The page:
Tourists are stupid. They’re treated like cattle, with a really low IQ. Yet, they never complain because they don’t want to ruin their holidays. Besides, nobody selling to them gives a damn what they think anyway, for they know they’re never going to see them again. It’s the same all over the world. Tourists are considered as mass-produced a commodity as the China-made stuff they buy. There’s always more where they came from.
That’s what I heard all the way back from dinner this week at “one of the best” Italian restaurants in San Diego. That’s “best” according to our hotel concierge. I love San Diego. Its Old Town and Balboa Park are done as well if not better than any tourist destinations anywhere. I also love our hotel.
|San Diego Skyline|
|US Grant Hotel|
But I defy you to find a decent meal in that town without a friend’s recommendation. It that regard, it reminds me of dining in Rome these days, “Diner Beware.” And I’m not talking the cheap stuff here, I’m talking the out for a big occasion, could be a mortgage payment type meal.
What is it with so many tourist-driven locales these days? Finding a decent meal is like buying a used car. A lot of big smiles and front of the house attention to get you to order the “signature dish” followed by pretentious, ill-trained service delivering food that would trigger an investigation if served in a nursing home.
But let’s stick with the used car lot analogy. In trying to sell the sucker a car, the one trying to earn the commission always sides with the mark against his nefarious “sales manager,” the culprit blamed for what you do not like about the offered deal. In the restaurant version, it’s the caring, sympathetic waiter/maître d/busboy agreeing with you in his ”I know, but what can I do, I need this job” act, ratcheting up shared anger with you at the manager responsible for the lousy meal—all the while hoping you won’t take it out on his tip. And they’re damn good at their routines, too.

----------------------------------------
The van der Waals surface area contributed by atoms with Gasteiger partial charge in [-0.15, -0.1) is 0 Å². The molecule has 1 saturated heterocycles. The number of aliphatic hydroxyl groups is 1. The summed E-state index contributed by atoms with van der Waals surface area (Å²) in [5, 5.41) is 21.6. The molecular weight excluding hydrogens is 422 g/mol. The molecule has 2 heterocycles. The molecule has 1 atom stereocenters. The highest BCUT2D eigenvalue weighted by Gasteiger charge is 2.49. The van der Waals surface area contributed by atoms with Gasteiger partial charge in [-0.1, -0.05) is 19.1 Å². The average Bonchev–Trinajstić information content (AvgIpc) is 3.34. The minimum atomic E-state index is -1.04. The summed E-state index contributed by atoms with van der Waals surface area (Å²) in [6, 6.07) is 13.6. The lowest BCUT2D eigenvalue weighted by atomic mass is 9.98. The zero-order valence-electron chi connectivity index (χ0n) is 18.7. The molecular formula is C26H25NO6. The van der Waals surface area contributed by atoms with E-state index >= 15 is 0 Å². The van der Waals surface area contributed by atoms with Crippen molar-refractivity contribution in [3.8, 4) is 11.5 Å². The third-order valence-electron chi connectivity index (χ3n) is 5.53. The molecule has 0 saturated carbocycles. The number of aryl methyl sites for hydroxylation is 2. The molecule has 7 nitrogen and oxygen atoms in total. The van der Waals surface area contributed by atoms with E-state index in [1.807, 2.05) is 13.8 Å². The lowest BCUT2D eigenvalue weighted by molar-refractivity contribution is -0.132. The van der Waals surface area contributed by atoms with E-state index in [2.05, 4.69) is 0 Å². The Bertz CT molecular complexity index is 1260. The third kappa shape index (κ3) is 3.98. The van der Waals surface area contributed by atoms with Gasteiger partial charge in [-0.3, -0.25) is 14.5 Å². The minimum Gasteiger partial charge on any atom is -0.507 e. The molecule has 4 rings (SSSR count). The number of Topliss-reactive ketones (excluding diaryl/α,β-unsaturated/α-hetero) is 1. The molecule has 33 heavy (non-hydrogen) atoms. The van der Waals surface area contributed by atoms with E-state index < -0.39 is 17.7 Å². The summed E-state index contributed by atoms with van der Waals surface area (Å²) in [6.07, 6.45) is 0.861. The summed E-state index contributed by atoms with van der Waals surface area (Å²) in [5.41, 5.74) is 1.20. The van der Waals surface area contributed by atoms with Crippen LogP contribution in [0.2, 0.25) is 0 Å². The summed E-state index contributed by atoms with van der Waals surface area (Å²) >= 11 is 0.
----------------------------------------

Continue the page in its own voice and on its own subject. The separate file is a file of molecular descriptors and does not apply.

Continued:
So, what’s my solution to all this? Well, one thing is to make sure to go to places where there are far more locals than tourists. Another is to try a local ethnic street fair and eat there. You won’t be expecting much and will likely be pleasantly surprised. That’s what I found in Palm Desert (an area with very good restaurants) when I stumbled across the St. George Greek Orthodox Church Greek Festival (what else). It was a hoot, delivering no more or less than what it promised. And in these days of buyer beware, what more can one hope for?
One last caution to travelers to tourist destinations: Be wary of cruise boat and hotel employees steering you to places. Often the recommended shops and restaurants are paying them to do just that.
This rant is now officially over. Just don’t get me started on Tumi Luggage.
Finally, here’s a big PS filled with love and expectation. Happy Birthday to my daughter, a soon to be new mother!